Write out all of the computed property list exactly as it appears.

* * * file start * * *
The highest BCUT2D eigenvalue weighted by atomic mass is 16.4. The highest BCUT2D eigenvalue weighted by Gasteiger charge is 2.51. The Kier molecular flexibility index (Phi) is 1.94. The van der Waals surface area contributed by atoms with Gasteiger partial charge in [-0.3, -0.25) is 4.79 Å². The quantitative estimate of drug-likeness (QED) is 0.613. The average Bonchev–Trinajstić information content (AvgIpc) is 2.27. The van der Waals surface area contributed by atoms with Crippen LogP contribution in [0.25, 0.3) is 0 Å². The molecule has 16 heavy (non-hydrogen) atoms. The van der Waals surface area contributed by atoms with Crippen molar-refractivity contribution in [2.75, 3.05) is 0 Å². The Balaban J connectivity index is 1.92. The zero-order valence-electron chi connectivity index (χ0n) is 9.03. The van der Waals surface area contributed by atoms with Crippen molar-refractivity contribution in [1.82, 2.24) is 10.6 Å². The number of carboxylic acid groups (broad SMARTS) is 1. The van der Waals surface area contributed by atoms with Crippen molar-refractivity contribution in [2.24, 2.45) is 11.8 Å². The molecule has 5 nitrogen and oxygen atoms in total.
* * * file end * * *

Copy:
The highest BCUT2D eigenvalue weighted by atomic mass is 16.4. The highest BCUT2D eigenvalue weighted by Gasteiger charge is 2.51. The Kier molecular flexibility index (Phi) is 1.94. The van der Waals surface area contributed by atoms with Gasteiger partial charge in [-0.3, -0.25) is 4.79 Å². The quantitative estimate of drug-likeness (QED) is 0.613. The average Bonchev–Trinajstić information content (AvgIpc) is 2.27. The van der Waals surface area contributed by atoms with Crippen LogP contribution in [0.25, 0.3) is 0 Å². The molecule has 16 heavy (non-hydrogen) atoms. The van der Waals surface area contributed by atoms with Crippen molar-refractivity contribution in [2.75, 3.05) is 0 Å². The Balaban J connectivity index is 1.92. The zero-order valence-electron chi connectivity index (χ0n) is 9.03. The van der Waals surface area contributed by atoms with Crippen molar-refractivity contribution in [1.82, 2.24) is 10.6 Å². The number of carboxylic acid groups (broad SMARTS) is 1. The van der Waals surface area contributed by atoms with Crippen molar-refractivity contribution in [2.24, 2.45) is 11.8 Å². The molecule has 5 nitrogen and oxygen atoms in total.